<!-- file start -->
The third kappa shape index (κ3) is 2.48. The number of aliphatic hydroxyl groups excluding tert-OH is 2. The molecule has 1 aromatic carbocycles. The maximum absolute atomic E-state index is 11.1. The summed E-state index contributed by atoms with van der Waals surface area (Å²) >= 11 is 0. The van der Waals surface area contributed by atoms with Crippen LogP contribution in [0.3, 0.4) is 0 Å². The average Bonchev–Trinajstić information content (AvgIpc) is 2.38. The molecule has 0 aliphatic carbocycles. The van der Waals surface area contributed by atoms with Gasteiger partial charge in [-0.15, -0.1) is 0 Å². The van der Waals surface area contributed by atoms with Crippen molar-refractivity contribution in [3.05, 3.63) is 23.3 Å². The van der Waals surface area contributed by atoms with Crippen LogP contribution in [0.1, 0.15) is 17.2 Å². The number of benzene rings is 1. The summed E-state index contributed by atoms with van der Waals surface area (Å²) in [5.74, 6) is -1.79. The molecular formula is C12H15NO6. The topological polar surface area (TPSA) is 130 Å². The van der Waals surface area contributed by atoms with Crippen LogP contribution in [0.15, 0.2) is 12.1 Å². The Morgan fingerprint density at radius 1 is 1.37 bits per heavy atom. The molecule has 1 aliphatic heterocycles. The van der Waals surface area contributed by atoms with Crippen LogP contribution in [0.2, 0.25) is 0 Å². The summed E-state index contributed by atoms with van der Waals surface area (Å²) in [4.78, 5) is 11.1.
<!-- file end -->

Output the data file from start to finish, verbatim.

The third kappa shape index (κ3) is 2.48. The number of aliphatic hydroxyl groups excluding tert-OH is 2. The molecule has 1 aromatic carbocycles. The maximum absolute atomic E-state index is 11.1. The summed E-state index contributed by atoms with van der Waals surface area (Å²) >= 11 is 0. The van der Waals surface area contributed by atoms with Crippen LogP contribution in [0.3, 0.4) is 0 Å². The average Bonchev–Trinajstić information content (AvgIpc) is 2.38. The molecule has 0 aliphatic carbocycles. The van der Waals surface area contributed by atoms with Gasteiger partial charge in [-0.15, -0.1) is 0 Å². The van der Waals surface area contributed by atoms with Crippen molar-refractivity contribution in [3.05, 3.63) is 23.3 Å². The van der Waals surface area contributed by atoms with Crippen LogP contribution in [0.1, 0.15) is 17.2 Å². The number of benzene rings is 1. The summed E-state index contributed by atoms with van der Waals surface area (Å²) in [5.74, 6) is -1.79. The molecular formula is C12H15NO6. The topological polar surface area (TPSA) is 130 Å². The van der Waals surface area contributed by atoms with Crippen LogP contribution in [0.15, 0.2) is 12.1 Å². The Morgan fingerprint density at radius 1 is 1.37 bits per heavy atom. The molecule has 1 aliphatic heterocycles. The van der Waals surface area contributed by atoms with Crippen LogP contribution in [0.2, 0.25) is 0 Å². The summed E-state index contributed by atoms with van der Waals surface area (Å²) in [4.78, 5) is 11.1.